have religious literature with them. This is despite provisions in the 2004
and 2016 Interior Ministry Decrees covering persons on remand (see above)
that they "are allowed to have with them and use religious literature".
Similarly, Article 12 of the Criminal Enforcement Code (see above)
guarantees prisoners serving sentences the right to have and use religious
literature.

After Pavel Severinets was arrested in June 2020, prison warders took his
Bible and all other possessions from him, his wife Volha noted on her
Facebook page.

In October 2020, Artyom Tkachuk sent Catholic publications to three
political prisoners, Maksim Znak, Dmitry Furmanov and Eduard Palchis.
However, the prison authorities returned the publications, saying that
individuals can receive journals only via subscription. Similarly, the
following month the administration of Minsk's Investigation Prison No. 1
returned 42 of the 70 New Testaments Dmitry Dashkevich had sent to
political prisoners there. It declared that "those being held on remand
have the right to use literature from the prison library".

After Olga Zolotar's 18 March 2021 arrest, her mother Yanina tried to hand
in a prayer book for her, but the prison administration refused it.

While Irena Bernatskaya was being held at Minsk's Investigation Prison No.
1, the prison rejected religious literature handed over for her, her
daughter Veronika Piuta wrote on Facebook on 16 April.

The administrations of the Temporary Detention Centre at Zhodino and
Minsk's Investigation Prison No. 1 have refused to accept Bibles handed in
by relatives and friends of those held there, Christian Vision noted on 31
March 2021. It added that there is no bar on handing in literary works for
detainees.

The Temporary Detention Centre at Zhodino responded by insisting that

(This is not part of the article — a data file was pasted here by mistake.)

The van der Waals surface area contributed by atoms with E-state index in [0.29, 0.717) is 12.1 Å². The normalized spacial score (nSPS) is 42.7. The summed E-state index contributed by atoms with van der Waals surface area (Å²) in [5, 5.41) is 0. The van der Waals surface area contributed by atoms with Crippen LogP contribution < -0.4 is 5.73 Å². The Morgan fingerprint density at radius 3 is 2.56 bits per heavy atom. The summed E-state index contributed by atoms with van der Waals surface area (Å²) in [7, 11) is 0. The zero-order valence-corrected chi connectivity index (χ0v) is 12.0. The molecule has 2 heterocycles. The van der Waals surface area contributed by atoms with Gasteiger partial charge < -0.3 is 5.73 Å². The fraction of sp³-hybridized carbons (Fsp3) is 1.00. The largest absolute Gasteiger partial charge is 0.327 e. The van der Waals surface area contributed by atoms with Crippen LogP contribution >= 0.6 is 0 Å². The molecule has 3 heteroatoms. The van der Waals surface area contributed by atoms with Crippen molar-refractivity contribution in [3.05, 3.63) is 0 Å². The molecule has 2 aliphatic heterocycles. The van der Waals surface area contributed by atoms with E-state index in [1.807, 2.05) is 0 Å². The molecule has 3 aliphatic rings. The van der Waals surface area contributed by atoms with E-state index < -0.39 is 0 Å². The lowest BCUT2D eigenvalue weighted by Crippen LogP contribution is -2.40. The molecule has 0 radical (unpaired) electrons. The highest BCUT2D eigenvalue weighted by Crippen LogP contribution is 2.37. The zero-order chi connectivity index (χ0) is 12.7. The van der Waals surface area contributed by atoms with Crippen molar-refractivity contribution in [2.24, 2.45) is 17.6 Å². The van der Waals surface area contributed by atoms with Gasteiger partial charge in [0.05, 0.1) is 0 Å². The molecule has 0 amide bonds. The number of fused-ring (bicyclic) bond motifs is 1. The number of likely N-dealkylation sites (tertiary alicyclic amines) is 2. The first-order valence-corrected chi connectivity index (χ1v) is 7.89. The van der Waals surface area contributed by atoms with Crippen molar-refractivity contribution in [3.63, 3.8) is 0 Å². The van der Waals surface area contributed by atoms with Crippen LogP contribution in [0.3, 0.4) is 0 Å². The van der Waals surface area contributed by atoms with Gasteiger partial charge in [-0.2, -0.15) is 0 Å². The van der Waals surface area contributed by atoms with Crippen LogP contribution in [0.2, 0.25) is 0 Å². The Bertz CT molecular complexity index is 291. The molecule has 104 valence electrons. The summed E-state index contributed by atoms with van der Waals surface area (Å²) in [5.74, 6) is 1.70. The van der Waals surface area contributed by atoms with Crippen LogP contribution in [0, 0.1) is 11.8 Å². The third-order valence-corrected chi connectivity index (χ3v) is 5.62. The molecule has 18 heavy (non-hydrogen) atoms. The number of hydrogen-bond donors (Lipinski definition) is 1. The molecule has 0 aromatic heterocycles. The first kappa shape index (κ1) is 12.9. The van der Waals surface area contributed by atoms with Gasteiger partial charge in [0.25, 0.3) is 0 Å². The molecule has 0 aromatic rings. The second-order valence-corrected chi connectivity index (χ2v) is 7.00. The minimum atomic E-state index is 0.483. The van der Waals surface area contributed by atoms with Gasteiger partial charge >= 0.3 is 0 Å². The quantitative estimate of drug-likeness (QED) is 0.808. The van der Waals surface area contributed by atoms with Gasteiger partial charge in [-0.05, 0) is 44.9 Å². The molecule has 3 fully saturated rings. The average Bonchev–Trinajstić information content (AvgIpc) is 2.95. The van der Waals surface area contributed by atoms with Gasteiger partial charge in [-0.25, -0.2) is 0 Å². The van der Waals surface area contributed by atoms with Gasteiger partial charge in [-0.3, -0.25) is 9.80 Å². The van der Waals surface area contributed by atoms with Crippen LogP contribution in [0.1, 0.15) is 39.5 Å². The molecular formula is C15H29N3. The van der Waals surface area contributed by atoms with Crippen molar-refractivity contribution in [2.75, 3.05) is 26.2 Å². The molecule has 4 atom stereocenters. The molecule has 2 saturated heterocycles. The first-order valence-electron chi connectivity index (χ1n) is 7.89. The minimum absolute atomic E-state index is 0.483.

religious literature – including the Bible – is available in its
library. However, Christian Vision points out that copies of the Bible in
prison libraries are limited. Getting access in the prison library to a
Bible or New Testament in Belarusian, the language many of the political
prisoners would prefer, is also difficult.

The telephones of Minsk's Investigation Prison No. 1 and the Temporary
Detention Centre at Zhodino were not answered each time Forum 18 called on
15 and 16 July.

Christian Vision condemned the denial of access to prisoners' personal
copies of the Bible, especially in the run-up to Easter (celebrated this
year by the Russian Orthodox on 2 May and by most other Christians in
Belarus on 4 April) when "in conditions of the impossibility of
participating in worship, reading the Bible is one of the ways to
participate in religious life and practice religious beliefs".

In March, after prisoners in one cell at the Police Detention Centre in
Minsk's Okrestina Street complained about conditions, the prison
administration seized all their personal possessions, including a prayer
book.

The telephone of Minsk's Police Detention Centre was not answered each time
Forum 18 called on 15 and 16 July.

Such denials of religious literature are in violation of the UN Standard
Minimum Rules for the Treatment of Prisoners (known as the Mandela Rules,
A/C.3/70/L.3
(https://www.google.com/url?q=https://www.unodc.org/documents/justice-and-prison-reform/GA-RESOLUTION/E_ebook.pdf)&source=gmail&ust=1627225452462000&usg=AFQjCNFgszwgjtmTCPDXsvzH_Z907DT66A">https://www.unodc.org/documents/justice-and-prison-reform/GA-RESOLUTION/E_ebook.pdf)).
Rule 66 declares: "So far as practicable, every prisoner shall be allowed
to satisfy the needs of his or her religious life by attending the services
provided in the prison and having in his or her possession the books of
religious observance and instruction of his or her denomination."

Jailed political prisoners: Subscribing to religious publications blocked

The administration of Prison No. 4 in Mogilev refused to allow political
prisoners it was holding to subscribe to the monthly newspaper of the
Vitebsk Catholic diocese, although it appears in the catalogue of
publications distributed through the post office.

"Relatives of political prisoners wishing to subscribe to this publication